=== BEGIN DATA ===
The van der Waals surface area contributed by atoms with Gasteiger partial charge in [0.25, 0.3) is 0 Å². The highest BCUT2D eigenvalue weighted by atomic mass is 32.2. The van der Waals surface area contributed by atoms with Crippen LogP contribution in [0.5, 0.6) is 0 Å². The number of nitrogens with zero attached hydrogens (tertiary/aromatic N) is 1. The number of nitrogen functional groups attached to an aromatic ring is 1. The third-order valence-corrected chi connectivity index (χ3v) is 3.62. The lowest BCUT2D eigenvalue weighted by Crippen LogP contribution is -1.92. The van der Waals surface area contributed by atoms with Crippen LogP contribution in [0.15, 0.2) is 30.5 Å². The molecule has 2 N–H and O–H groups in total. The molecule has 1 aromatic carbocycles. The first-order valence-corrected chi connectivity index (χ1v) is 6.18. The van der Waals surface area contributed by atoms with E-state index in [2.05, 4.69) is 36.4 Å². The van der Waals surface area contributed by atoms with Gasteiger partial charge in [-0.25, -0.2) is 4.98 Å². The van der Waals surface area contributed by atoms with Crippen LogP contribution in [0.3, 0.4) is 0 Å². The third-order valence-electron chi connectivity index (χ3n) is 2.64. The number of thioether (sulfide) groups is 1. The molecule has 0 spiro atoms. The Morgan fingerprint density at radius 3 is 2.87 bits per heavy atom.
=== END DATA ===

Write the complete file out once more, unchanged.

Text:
The van der Waals surface area contributed by atoms with Gasteiger partial charge in [0.25, 0.3) is 0 Å². The highest BCUT2D eigenvalue weighted by atomic mass is 32.2. The van der Waals surface area contributed by atoms with Crippen LogP contribution in [0.5, 0.6) is 0 Å². The number of nitrogens with zero attached hydrogens (tertiary/aromatic N) is 1. The number of nitrogen functional groups attached to an aromatic ring is 1. The third-order valence-corrected chi connectivity index (χ3v) is 3.62. The lowest BCUT2D eigenvalue weighted by Crippen LogP contribution is -1.92. The van der Waals surface area contributed by atoms with Crippen LogP contribution in [0.15, 0.2) is 30.5 Å². The molecule has 2 N–H and O–H groups in total. The molecule has 1 aromatic carbocycles. The first-order valence-corrected chi connectivity index (χ1v) is 6.18. The van der Waals surface area contributed by atoms with E-state index in [2.05, 4.69) is 36.4 Å². The van der Waals surface area contributed by atoms with Gasteiger partial charge in [-0.25, -0.2) is 4.98 Å². The van der Waals surface area contributed by atoms with Crippen LogP contribution in [0.3, 0.4) is 0 Å². The third-order valence-electron chi connectivity index (χ3n) is 2.64. The number of thioether (sulfide) groups is 1. The molecule has 0 spiro atoms. The Morgan fingerprint density at radius 3 is 2.87 bits per heavy atom.